But one positive from the constant shifts in their rotation is that Miami has had the opportunity to try out different players, from NBA journeymen, to cast-offs that went abroad, and to the NBA D-League, that could become future rotation players.
I already mentioned Hassan Whiteside. Another keeper prospect is Tyler Johnson, who’s averaging 11.9 points, 4.6 rebounds, 2.6 assists, and 2.0 steals per-36 minutes this season. The 22-year-old Fresno State product has played in only 22 games, but has shown flashes of brilliance such as when he went off for 24 points, 6 rebounds, and 6 assists against the Sacramento Kings on March 7.
Henry Walker, 27, a former PBA import, has also seen a career renaissance with the Heat. Though his performance has dipped since he was signed to a season-long contract in March, Walker has recorded seven double-digit scoring games and played respectable defense.
Michael Beasley, who’s just 26, is in his third-go with the franchise after they signed him following his season in the CBA. This time around he’s displayed more effort and better defense compared to his past two tenures with the franchise. He’s also averaging 8.2 points and 3.5 rebounds in 20.8 minutes a game, while giving the team’s second unit a much-needed boost in some games.
The 24-year-old James Ennis has really come on as of late, averaging 10.2 points and 4.8 rebounds in Miami’s last five games. He’s also very athletic. He’s signed with the team up to the 2016-2017 season, but the remaining two years in his contract have him set to make $845,059 and $980,431, respectively - figures the Heat could easily pay off if they waive him or trade to another team.
Not all of the names above will be a members of the Heat next year, when their core will feature at least Dragic (assuming he’s re-signed), Wade, Deng (assuming he exercises his player option), Bosh, Whiteside, McRoberts, Andersen, Chalmers, and other pick-ups.
Resting Wade and company for the last three games would give the four youngsters more playing time to show that they deserve a longer - and possibly richer - contract with the Heat beginning next season, when the team could start contending in the Eastern Conference once again.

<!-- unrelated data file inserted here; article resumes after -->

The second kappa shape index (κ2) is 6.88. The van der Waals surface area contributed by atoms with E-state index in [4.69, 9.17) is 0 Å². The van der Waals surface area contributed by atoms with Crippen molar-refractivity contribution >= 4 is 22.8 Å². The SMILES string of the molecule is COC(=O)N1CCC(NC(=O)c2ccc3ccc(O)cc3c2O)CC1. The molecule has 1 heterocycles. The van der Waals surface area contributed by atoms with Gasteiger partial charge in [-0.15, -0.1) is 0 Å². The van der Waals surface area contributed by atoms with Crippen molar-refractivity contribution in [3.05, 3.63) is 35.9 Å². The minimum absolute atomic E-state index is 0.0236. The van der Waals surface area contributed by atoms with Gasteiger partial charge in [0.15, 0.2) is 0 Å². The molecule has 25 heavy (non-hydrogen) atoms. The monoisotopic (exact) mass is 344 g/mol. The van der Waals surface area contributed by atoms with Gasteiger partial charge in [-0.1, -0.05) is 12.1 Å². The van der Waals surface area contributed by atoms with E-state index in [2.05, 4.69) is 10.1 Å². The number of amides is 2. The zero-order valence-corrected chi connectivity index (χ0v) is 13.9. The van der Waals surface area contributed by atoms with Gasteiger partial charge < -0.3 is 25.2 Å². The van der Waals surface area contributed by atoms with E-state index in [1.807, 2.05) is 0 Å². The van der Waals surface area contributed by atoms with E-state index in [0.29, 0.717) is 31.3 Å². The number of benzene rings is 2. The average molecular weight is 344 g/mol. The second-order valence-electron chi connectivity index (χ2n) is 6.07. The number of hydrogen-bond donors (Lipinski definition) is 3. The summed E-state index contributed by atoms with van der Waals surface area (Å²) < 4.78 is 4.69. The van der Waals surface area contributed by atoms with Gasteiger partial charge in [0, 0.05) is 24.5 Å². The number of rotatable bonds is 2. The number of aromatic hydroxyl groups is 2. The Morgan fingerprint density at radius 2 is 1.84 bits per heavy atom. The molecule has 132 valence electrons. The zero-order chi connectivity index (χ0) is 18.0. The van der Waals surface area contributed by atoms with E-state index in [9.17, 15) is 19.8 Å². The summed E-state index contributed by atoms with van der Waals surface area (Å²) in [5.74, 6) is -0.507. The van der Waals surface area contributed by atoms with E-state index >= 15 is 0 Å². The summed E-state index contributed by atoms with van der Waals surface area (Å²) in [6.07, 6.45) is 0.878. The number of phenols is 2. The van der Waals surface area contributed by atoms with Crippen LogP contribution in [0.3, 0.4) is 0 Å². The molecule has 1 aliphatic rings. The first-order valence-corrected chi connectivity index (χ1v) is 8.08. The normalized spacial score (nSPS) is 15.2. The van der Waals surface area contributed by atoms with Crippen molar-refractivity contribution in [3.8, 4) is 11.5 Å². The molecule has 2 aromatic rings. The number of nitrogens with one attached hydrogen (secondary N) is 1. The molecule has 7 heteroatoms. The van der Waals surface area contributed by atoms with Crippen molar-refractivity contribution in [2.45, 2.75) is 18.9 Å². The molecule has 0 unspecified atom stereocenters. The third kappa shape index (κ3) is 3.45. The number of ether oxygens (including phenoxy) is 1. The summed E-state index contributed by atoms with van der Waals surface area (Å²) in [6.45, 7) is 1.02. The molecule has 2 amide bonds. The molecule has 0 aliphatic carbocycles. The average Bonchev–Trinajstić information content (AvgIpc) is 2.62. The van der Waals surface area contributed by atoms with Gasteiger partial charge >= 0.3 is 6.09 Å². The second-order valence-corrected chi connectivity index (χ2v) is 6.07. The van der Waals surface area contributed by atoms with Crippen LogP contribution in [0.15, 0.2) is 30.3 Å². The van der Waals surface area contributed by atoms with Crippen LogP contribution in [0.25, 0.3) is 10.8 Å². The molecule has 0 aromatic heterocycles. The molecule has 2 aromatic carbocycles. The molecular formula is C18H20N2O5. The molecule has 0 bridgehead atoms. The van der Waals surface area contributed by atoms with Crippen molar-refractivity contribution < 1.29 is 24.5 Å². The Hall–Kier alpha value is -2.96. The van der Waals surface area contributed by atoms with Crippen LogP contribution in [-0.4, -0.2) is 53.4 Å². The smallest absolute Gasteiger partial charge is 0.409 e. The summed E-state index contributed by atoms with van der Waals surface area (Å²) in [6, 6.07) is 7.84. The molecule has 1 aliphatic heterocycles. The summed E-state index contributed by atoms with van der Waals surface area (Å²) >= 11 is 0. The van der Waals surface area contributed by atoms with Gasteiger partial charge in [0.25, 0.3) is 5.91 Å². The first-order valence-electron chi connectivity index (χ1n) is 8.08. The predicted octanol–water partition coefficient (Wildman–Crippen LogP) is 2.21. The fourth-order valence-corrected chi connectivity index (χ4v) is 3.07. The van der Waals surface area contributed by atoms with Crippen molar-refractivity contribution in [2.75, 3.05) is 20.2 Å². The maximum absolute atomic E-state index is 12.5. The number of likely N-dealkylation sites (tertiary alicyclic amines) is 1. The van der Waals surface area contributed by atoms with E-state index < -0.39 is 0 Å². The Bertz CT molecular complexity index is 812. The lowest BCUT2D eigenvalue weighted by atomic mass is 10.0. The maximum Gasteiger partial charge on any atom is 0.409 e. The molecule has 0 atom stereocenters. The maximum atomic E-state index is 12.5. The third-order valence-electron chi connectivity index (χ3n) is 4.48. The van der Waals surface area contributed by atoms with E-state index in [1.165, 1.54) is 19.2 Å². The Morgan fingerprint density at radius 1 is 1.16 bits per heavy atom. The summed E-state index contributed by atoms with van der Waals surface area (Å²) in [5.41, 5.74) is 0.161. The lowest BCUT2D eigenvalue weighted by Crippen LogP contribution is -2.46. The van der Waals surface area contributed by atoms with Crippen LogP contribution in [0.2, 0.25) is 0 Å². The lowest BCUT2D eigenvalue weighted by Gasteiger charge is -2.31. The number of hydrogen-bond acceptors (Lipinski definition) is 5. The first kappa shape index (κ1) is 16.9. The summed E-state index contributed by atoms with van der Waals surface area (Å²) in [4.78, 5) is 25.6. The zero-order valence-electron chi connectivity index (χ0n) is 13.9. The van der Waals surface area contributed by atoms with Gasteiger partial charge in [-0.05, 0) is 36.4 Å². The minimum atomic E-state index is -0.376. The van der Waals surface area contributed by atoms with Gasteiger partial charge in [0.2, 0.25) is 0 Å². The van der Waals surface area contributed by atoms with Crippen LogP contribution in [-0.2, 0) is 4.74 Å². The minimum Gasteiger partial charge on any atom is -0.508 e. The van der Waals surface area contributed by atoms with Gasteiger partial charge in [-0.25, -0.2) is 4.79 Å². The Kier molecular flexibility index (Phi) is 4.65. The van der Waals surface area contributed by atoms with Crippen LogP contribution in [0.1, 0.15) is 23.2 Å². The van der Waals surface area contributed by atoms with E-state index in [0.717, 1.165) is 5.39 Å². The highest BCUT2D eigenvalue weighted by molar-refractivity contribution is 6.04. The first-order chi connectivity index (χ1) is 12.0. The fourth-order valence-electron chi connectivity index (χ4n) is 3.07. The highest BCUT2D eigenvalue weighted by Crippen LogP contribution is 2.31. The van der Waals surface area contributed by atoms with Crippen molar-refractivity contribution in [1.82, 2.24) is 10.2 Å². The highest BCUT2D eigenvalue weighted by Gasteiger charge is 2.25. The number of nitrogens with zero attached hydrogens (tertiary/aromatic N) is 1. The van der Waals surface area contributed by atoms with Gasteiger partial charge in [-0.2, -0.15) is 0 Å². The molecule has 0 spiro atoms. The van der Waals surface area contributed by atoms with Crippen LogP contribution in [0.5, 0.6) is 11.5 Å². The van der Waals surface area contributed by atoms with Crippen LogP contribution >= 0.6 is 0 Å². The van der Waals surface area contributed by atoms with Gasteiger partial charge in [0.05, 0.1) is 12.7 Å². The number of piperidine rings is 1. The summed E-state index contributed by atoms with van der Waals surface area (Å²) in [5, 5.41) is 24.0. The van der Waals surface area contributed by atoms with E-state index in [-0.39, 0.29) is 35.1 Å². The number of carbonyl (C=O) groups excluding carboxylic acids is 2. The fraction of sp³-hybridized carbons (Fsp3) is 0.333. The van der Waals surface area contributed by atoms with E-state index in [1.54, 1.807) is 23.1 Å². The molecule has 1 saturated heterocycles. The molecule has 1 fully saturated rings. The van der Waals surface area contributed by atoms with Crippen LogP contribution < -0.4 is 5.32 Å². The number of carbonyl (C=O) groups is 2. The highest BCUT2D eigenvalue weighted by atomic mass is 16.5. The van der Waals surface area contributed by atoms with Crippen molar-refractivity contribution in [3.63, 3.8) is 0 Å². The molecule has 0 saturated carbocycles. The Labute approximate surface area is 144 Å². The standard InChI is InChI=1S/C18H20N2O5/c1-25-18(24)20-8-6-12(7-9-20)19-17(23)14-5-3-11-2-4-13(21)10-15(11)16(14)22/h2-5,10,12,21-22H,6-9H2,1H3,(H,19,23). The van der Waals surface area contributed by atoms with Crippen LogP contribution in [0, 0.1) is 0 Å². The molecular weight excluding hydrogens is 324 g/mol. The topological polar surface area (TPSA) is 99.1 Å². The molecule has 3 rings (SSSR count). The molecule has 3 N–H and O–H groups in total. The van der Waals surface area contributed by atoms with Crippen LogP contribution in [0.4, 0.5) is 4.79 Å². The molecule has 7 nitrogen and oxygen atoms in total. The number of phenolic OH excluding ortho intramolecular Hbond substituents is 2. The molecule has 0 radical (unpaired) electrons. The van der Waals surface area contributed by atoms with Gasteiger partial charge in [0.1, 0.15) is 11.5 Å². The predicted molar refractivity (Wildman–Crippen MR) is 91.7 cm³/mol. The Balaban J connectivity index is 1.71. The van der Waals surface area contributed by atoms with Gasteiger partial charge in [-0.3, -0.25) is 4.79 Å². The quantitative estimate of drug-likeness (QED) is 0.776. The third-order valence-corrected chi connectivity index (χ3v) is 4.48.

5. The Pacers
This reason is more helpful to the Indiana Pacers, the NBA, and its fans way more than the Heat, but I’ll include it anyway.
If the Heat voluntarily fall out of the playoff hunt, it would leave only the Pacers chasing the Nets and Celtics. Boston has remaining games against Cleveland (2), Toronto, and Milwaukee, all playoff-bound squads, while Brooklyn has to take on three of four playoff-bound teams in Washington, Milwaukee, Chicago, and Orlando.
Indiana’s schedule isn’t any easier with games against Detroit, Oklahoma City, Washington, and Memphis, but with Paul George back - albeit still on a minutes restriction - and re-adjusting to his teammates, the Pacers have a great chance to make the postseason. And frankly, they have the best shot among the lower-seeded teams to score an upset.
Indiana has faced Atlanta twice in the last two NBA playoffs’, winning both times. The Hawks are much better this season compared to last, but facing a complete Pacers squad, who’s used to taking on Atlanta, isn’t going to be a typical walk-in-the-park first-round series for the #1 seed.
If Indiana grabs the seventh seed, it will lead to a fourth straight series against a LeBron James team. No center has given James more trouble in the paint than Hibbert, and other than Kawhi Leonard, no other small forward has had to make James work on both sides of the floor more than George. David West, George Hill, and head coach Frank Vogel are seasoned playoffs veterans, and will be tough challenges for playoff newbies Kevin Love, Kyrie Irving, and David Blatt.
The Pacers split their season series with Cleveland this year. In their one loss - the most recent meeting - the Cavs won by only three. And all four matches took place without George.
Neither Atlanta nor Cleveland will want to meet Indiana.